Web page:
The decision of the Administrative Appeals Tribunal
(AAT) in Sinclair v FC of T  AATA
902 has thrown up some uncertainty about the level of assurance
that taxpayers need to obtain to avoid being subject to tax
Tax law advice
The case concerned a Melbourne stockbroker and property
developer who took a deduction based on advice from his tax
accountant. The Australian Taxation Office (ATO)
denied Mr Sinclair's deduction and imposed a penalty equal to
25 per cent of the tax liability on the basis that Mr Sinclair had
failed to take reasonable care in preparing his tax return. The AAT
upheld the penalty, finding that Mr Sinclair had failed to take
reasonable care because he had simply relied on the advice of his
accountant. Instead, the AAT ruled, Mr Sinclair should have sought
the advice of a tax lawyer.
While the decision highlights the need for taxpayers to seek
expert tax law advice, it has raised a number of issues. One of
these is that the AAT did not qualify its statement and gave no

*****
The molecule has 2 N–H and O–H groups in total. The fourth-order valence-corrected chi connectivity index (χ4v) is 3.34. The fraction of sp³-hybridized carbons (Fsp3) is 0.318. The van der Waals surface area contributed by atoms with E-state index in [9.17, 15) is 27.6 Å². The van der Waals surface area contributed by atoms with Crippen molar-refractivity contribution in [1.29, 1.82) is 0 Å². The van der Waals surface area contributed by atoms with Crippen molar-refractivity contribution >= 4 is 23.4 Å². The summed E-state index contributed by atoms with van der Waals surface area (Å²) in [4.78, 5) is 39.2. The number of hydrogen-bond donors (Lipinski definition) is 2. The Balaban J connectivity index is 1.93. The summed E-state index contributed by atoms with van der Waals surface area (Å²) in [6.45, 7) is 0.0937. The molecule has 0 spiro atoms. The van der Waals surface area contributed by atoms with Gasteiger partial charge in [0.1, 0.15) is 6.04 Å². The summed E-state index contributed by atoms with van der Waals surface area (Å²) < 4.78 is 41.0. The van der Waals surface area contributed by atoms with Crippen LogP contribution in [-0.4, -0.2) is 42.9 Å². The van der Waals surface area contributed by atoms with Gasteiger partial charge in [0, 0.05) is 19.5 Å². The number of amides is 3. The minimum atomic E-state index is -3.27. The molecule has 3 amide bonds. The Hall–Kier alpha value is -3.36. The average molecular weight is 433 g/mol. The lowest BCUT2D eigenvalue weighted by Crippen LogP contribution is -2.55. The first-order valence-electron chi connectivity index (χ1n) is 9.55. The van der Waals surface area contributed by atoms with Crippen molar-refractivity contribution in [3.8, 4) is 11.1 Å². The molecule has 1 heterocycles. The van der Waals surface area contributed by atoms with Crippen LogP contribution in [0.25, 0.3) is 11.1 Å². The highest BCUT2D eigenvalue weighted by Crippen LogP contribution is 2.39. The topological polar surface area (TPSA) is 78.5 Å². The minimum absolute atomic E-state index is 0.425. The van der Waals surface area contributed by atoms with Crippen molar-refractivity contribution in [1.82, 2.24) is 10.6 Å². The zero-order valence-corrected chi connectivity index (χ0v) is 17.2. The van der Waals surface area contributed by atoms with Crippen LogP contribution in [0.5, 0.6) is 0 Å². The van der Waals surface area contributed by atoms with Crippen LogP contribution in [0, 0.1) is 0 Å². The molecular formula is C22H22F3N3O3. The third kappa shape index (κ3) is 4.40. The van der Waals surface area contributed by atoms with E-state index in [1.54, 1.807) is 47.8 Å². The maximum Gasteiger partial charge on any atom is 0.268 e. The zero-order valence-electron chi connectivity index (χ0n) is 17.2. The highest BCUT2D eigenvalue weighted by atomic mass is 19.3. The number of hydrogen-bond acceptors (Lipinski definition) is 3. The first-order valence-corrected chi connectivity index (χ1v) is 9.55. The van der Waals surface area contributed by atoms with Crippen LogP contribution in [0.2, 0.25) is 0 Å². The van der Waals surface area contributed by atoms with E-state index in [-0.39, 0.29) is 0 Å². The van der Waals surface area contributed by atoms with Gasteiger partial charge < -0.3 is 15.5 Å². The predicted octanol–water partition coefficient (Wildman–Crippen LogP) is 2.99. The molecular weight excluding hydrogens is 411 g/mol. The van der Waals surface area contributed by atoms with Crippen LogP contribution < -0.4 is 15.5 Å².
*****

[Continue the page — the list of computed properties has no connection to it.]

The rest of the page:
guidance on whether (and if so, when) the advice of a tax agent
would ever be sufficient.
What is reasonable care?
Further uncertainty arises because of the subsequent decision in
Shin v FC of T  AATA 1012 in which the AAT held that
the taxpayers, an elderly Korean couple with little business
experience and who spoke little English, had exercised reasonable
care in reliance on the advice of their tax accountants.
While the two decisions appear to be in conflict, they merely
highlight the principle that the 'reasonable care' standard
is judged by reference to what a reasonable person with all the
taxpayer's circumstances (i.e. knowledge, education, experience
and skill) would do. In other words, a higher standard of care is
expected of taxpayers with a degree of skill and experience that
should put them on notice that expert advice is needed.
It is expected that accounting bodies will lobby the ATO and
government to provide clarity on the matter. In the meantime,
taxpayers are advised to seek advice from a tax lawyer on any
significant or complex transactions.
The content of this article is intended to provide a general
guide to the subject matter. Specialist advice should be sought
about your specific circumstances.
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Exemptions or concessions on stamp duty could apply when contemplating the purchase or transfer of NSW real estate.
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